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Grace Hodges wants to be a princess when she grows up.

But after watching the Air Force Thunderbirds perform Friday, the 7-year-old Las Vegas girl said somewhere along the way she would like to be a pilot, too, perhaps like Maj. Samantha Weeks, the lead solo in the six-jet air demonstration team.

“It’s cool with all the tricks they do,” said Hodges, who battled a rare form of cancer and won.

Her mother, Kathy Hodges, wife of Senior Master Sgt. Randy Hodges, said it wasn’t easy.

“It was really a rough couple years there not knowing what the future held,” she said, while Grace swayed to the patriotic music that accompanies the Thunderbirds’ performance.

The team in their red, white and blue F-16 Fighting Falcons along with a host of other pilots, military jets and propeller-driven planes put on a special show for Nellis Air Force Base families and kids from the Make-A-Wish Foundation. The foundation is dedicated to giving hope, strength and joy to children with life-threatening medical conditions.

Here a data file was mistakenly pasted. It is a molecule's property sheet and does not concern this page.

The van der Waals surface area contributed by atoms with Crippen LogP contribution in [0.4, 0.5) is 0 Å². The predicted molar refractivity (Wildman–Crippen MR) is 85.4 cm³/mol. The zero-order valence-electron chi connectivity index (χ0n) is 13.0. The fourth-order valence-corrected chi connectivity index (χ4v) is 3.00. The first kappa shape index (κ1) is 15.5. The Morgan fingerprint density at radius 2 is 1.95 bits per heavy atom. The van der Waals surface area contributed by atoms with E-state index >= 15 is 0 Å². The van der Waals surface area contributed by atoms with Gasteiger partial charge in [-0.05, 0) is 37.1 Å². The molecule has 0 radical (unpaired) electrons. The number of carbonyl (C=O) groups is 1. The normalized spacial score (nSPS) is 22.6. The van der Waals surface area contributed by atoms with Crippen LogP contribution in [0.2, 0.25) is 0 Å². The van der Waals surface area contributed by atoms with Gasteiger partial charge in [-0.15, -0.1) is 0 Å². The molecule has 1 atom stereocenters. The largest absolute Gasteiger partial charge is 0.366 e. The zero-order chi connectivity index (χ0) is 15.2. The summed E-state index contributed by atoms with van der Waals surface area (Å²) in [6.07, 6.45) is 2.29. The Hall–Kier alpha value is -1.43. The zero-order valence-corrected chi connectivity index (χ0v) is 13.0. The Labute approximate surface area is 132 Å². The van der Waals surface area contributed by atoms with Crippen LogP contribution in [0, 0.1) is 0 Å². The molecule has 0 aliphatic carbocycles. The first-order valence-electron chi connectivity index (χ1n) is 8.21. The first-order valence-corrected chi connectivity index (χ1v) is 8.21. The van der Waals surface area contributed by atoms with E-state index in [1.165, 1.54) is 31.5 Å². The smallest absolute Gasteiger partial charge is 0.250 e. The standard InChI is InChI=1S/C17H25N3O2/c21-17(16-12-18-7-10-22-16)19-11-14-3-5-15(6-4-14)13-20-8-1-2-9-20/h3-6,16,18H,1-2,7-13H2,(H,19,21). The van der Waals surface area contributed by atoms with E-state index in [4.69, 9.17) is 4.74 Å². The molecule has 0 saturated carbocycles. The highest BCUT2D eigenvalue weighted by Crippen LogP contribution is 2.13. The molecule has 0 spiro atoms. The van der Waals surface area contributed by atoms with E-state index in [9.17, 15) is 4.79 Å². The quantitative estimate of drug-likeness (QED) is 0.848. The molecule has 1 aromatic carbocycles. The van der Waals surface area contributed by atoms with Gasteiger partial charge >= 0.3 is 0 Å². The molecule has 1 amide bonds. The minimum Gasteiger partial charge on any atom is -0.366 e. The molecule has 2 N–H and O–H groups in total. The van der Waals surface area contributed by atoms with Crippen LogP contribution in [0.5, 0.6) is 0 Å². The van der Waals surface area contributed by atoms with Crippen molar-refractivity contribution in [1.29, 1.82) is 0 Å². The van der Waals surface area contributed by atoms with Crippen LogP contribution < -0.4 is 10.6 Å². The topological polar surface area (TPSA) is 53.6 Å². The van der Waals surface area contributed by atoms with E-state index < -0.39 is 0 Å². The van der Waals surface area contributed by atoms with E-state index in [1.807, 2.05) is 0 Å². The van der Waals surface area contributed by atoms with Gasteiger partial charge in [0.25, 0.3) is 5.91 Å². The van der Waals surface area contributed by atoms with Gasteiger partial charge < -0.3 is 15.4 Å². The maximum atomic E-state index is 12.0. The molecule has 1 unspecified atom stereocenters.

The Thunderbirds will perform again today and Sunday in the Aviation Nation air show at the base. Gates open 9 a.m. and the free event is expected to draw 150,000 combined for both days, a base spokeswoman said.

While Hodges watched the Thunderbirds roar overhead with her mother, sister and three brothers nearby, she wondered what it would be like in the cockpit. Was it like riding a bike — her favorite thing to do — only going hundreds of miles per hour faster?

“I’m going to ask him if he gets dizzy,” she said as Lt. Col. Greg Thomas, the team’s commander, led a four-ship, diamond formation high into the sky trailed by plumes of white smoke.

Shortly after Thomas landed the Thunderbirds’ No. 1 jet, he and the rest of the team mingled with the Make-A-Wish kids and signed autographs for them.

“Initially, we do get dizzy but your body gets used to it,” he told Grace.

Afterward, Thomas said the Friday performance at Nellis “is probably the most meaningful one of the year” because the team gets a chance to meet the local Make-A-Wish children and thank Nellis families for their support.

Bringing smiles to the faces of the Make-A-Wish kids has been a Friday tradition at the 39 other stops on the Thunderbirds’ tour.

“We see huge success stories each week and we see the flip-side, too,” Thomas said.

Tech Sgt. Pamela Anderson, who handed out special pins to the children depicting the team’s six-plane delta formation, said, “This is the best part of the entire job. It’s a humbling thing.”

Contact reporter Keith Rogers at krogers@reviewjournal.com or 702-383-0308.

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